Edward Snowden is once again in the headlines. Not that he’s necessarily ever left the news cycle, but last week’s televised interview of Mr. Snowden by Brian Williams of NBC seems to have reignited the debate around the former NSA employee.
One of the central questions we’re left to ponder is just what have we learned from the whole Snowden expose? Is he a mild mannered hero seeking freedom, truth and the idyllic American way, carrying out a one man crusade against injustice and devilish practices? Or has he now morphed into a super-spy? Is this the first signs of schizophrenia, which according to statistics affects 1.1% of Americans?
Perhaps by coming out as a CIA super-sleuth he’ll get an upgrade. Maybe like Kim Philby he’s become “disappointed in many ways” by what he has found in Moscow. As someone once said, “Be careful what you wish for, you just might get it.”
In any case should we be surprised, or did we already suspect that the US government, along with virtually every other government, is using the Internet to spy? Well, given that every country or government has done this since time began, maybe we should be comforted by the ancient words that “there is nothing new under the sun.”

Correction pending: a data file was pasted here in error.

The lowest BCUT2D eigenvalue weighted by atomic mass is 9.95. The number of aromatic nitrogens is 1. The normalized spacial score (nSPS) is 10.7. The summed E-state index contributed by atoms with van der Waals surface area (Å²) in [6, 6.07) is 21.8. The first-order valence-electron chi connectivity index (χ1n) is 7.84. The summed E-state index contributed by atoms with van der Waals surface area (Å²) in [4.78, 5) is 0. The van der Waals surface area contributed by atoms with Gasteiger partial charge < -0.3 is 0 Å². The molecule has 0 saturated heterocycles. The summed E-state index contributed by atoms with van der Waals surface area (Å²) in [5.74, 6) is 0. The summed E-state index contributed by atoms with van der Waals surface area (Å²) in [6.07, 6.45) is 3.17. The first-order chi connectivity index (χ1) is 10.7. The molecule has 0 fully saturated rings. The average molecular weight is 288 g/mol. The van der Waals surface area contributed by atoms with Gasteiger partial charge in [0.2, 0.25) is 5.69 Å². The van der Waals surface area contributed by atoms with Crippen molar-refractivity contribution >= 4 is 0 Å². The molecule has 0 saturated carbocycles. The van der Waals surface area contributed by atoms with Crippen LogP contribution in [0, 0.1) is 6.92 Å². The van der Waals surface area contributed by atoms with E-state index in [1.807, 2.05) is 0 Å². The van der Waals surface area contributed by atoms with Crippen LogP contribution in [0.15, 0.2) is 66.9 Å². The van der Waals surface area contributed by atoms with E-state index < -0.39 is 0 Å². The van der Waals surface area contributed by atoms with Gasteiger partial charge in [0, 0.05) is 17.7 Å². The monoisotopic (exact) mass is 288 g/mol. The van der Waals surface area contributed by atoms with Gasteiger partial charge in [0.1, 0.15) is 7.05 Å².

Perhaps this is why Caesar used encryption to send messages back to Rome from Gaul. Did he by chance suspect that he had Snowden’s ancestors hiding in the ranks, looking to expose his dastardly deeds to the enemy?
Snowden is the Ultimate Security Software Pitchman
As far as the security industry is concerned, Snowden has provided a goldmine. Every security vendor is selling Snowden. He should have employed an agent before getting on the plane to ensure that he got paid royalties for the use of his image. His picture is supporting a burgeoning industry of “Next Generation Threat Protection” solutions. Every organization is being told it probably has a “Snowden” working for them. And yet the threat to our everyday life of identity theft, corporate attacks on intellectual property, and the rest go on unabated. What Snowden has done is provide a distraction that allows many vendors to sell more FUD, and solve less problems.
As for what we’ve learned, certainly some of Snowden’s revelations have shed light on the fact that actually there are some really clever geeks in the NSA who are able to do some really cool stuff. Most of all, it seems he’s shown us how totally ineffective much of the security technology is that’s being foisted on an unsuspecting market.